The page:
ABC Features Liberal NYT Columnist to Lament Lack of Universal After-school Care

Liberal New York Times columnist Gail Collins appeared on Monday’s Good Morning America to complain that one of the biggest unresolved issues for women is a lack of government-provided pre and after-school care for children. She complained, "And we still have not come near dealing with the question of who takes care of the kids if both parents are out working."

Highlighting the favorite bogeyman of the left, Richard Nixon, the New York Times columnist whined that in 1971, "Congress passed a bipartisan bill giving quality early childhood education and after-school programs for any family that wanted them in the entire country." She lamented that the legislation was vetoed by President Nixon.

Collins, who was promoting When Everything Changed, her new book about the role of women since 1960, blurted, "I can forgive him [Nixon] for Watergate before that [the veto]." Co-host Roberts prompted the columnist, whom she never identified as a liberal, to tout the benefits of the sexual revolution: "And you also said, which I never thought about until I read your book, the sexual revolution was really helped women and explain why that was."

Collins responded:

GAIL COLLINS: And until then there, had been this double standard, forever, in which men could do whatever they wanted, sexually, but women were supposed to be chaste and virgins this will they got married. And if that was the rule then, really, it explained a lot about why women didn't think they were going to go to graduate school or go to business in a serious way. You were going to get married to protect your chastity and then you were going to have children and it really lapped off into everything else.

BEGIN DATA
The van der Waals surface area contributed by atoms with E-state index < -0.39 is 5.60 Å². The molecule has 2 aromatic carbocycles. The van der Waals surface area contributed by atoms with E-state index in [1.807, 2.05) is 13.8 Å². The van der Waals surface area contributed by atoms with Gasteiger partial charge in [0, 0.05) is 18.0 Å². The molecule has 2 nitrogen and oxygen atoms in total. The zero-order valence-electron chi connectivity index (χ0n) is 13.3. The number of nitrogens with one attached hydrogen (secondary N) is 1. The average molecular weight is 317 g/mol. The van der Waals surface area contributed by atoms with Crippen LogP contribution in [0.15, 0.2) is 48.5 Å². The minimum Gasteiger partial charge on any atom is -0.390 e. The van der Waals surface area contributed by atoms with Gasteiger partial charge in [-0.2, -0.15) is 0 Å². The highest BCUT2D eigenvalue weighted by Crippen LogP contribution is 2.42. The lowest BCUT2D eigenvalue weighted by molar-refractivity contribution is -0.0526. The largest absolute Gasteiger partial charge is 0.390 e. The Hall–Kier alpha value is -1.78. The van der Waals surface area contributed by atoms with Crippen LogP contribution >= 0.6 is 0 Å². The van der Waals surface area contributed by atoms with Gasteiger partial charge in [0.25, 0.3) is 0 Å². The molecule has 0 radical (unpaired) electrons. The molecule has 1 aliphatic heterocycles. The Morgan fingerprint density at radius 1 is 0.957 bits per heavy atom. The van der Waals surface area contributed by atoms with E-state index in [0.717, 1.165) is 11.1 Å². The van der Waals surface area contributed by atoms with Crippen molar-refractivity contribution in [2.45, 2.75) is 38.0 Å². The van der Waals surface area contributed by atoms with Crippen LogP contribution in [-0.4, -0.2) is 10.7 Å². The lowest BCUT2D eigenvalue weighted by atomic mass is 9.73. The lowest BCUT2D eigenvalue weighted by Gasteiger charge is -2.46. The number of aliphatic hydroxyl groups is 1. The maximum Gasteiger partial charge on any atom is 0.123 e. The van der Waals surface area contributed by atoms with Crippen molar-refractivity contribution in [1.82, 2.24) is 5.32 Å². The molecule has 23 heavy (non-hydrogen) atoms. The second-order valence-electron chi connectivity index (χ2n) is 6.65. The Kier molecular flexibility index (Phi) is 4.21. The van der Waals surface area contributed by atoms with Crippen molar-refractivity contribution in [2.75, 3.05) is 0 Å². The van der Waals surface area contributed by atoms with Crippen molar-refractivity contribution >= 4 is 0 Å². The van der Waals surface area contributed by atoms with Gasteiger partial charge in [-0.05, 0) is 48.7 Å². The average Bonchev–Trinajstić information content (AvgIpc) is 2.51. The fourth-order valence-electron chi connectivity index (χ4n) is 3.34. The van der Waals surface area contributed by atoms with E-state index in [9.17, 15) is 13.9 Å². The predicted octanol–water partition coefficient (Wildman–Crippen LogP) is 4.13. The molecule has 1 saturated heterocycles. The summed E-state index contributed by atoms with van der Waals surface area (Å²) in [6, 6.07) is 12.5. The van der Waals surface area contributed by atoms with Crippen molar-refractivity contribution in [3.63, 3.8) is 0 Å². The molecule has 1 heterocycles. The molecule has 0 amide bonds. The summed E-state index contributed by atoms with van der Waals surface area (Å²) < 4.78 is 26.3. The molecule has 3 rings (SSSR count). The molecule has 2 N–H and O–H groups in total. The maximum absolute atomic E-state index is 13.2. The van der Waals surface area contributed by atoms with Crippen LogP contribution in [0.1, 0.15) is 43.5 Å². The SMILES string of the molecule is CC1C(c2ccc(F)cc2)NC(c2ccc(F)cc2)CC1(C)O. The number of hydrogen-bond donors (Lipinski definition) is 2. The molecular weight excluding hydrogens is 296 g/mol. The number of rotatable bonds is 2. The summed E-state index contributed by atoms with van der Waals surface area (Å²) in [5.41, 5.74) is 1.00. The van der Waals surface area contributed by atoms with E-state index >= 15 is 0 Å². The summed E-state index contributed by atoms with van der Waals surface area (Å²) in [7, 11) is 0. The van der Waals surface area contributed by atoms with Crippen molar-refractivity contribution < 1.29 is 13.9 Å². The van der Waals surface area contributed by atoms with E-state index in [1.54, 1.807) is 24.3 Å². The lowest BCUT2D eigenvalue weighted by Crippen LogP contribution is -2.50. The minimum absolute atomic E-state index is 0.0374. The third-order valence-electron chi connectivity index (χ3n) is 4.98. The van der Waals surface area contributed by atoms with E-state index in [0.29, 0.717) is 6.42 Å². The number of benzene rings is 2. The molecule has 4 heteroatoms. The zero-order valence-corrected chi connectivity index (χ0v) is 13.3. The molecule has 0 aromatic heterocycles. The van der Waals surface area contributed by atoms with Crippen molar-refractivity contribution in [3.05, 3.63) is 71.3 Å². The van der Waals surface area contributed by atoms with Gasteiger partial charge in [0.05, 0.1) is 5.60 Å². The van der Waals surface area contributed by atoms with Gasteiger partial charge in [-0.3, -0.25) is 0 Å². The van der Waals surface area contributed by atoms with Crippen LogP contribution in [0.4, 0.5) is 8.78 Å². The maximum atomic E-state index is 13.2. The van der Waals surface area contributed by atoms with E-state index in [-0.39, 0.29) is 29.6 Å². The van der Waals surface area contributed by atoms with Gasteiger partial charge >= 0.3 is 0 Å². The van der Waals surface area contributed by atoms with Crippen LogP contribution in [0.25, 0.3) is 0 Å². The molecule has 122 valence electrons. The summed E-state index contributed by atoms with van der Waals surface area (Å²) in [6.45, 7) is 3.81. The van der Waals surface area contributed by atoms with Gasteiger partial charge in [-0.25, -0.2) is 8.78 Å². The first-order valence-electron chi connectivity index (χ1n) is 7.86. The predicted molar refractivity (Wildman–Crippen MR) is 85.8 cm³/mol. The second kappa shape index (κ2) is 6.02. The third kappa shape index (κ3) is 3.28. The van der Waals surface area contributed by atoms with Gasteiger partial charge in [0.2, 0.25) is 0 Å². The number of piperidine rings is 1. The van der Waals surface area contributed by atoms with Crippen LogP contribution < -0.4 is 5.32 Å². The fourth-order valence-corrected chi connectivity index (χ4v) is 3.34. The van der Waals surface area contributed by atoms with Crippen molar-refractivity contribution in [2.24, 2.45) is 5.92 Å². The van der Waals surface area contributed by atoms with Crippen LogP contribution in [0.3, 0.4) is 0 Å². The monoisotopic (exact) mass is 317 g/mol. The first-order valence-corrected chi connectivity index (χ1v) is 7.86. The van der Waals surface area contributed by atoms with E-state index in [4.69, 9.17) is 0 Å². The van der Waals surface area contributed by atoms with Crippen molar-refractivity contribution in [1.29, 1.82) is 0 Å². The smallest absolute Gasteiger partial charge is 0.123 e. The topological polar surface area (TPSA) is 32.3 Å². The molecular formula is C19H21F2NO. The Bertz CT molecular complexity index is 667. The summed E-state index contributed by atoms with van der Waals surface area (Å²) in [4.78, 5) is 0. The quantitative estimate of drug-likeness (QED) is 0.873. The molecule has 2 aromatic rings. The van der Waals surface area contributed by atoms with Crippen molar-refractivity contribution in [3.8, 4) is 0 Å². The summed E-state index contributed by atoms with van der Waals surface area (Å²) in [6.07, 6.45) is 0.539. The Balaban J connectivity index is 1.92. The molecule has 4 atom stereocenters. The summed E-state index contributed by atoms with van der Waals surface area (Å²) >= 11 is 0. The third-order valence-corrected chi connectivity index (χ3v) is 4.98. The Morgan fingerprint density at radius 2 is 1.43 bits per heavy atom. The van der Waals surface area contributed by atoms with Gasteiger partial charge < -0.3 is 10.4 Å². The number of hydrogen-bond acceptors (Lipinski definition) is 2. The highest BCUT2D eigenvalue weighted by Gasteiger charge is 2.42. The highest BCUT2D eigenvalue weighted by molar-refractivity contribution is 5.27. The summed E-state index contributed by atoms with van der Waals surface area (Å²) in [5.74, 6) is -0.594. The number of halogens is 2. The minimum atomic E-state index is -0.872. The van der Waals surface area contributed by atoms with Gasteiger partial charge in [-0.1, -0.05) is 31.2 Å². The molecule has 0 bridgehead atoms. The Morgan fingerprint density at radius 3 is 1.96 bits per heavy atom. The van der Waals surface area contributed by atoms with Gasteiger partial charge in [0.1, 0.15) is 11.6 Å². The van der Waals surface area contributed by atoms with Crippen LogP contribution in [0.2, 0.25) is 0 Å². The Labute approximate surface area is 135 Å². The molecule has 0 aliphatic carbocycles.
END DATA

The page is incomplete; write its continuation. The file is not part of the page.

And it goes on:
At no point did Collins or Roberts even consider the possible downside, such as the skyrocketing number of children being born out of wedlock. Instead, Roberts closed out the segment by touting the "fascinating" book. The ABC host, who played high school basketball and tennis, did offer this political aside, "I was born in 1960. I'm a product of Title Nine."

And as for Collins' attack on Nixon and the government not doing enough for after-school education, the then-President's veto of the Economic Opportunity Amendments of 1971 came with this explanation:

RICHARD NIXON: ...Given the limited resources of the Federal budget, and the growing demands upon the Federal taxpayer, the expenditure of two billions of dollars in a program whose effectiveness has yet to be demonstrated cannot be justified. And the prospect of costs which could eventually reach $20 billion annually is even more unreasonable.

A transcript of the segment, which aired at 8:41am EDT, follows:

ROBIN ROBERTS: And now, an important new book that’s getting rave reviews. It is called When Everything Changed: the Amazing Journey of American Women From 1960 to the Present. And New York Times columnist Gail Collins combines the big dramatic moments in women's stories with fun details like the critical role of orange juice cans in beauty rituals. Gail, good to see you.

GAIL COLLINS: Good to be here.

ROBERTS: So, let’s- I can remember- I didn’t have them in my hair but remember the orange juice cans and the roll-ups.

COLLINS: This may have been the critical thing, I think.

ROBERTS: Explain the people who don’t know.

COLLINS: Concentrated orange juice cans. And Women would take the empty cans and roll their hair up in them to get a perfect kind of Mary Tyler Moore flip.

ROBERTS: A page boy flip?

COLLINS: And then they’d sleep on them all night. you would sleep all night on the orange juice cans. And I really feel that a generation that could sleep on orange juice cans could do anything and that's the entire story right there.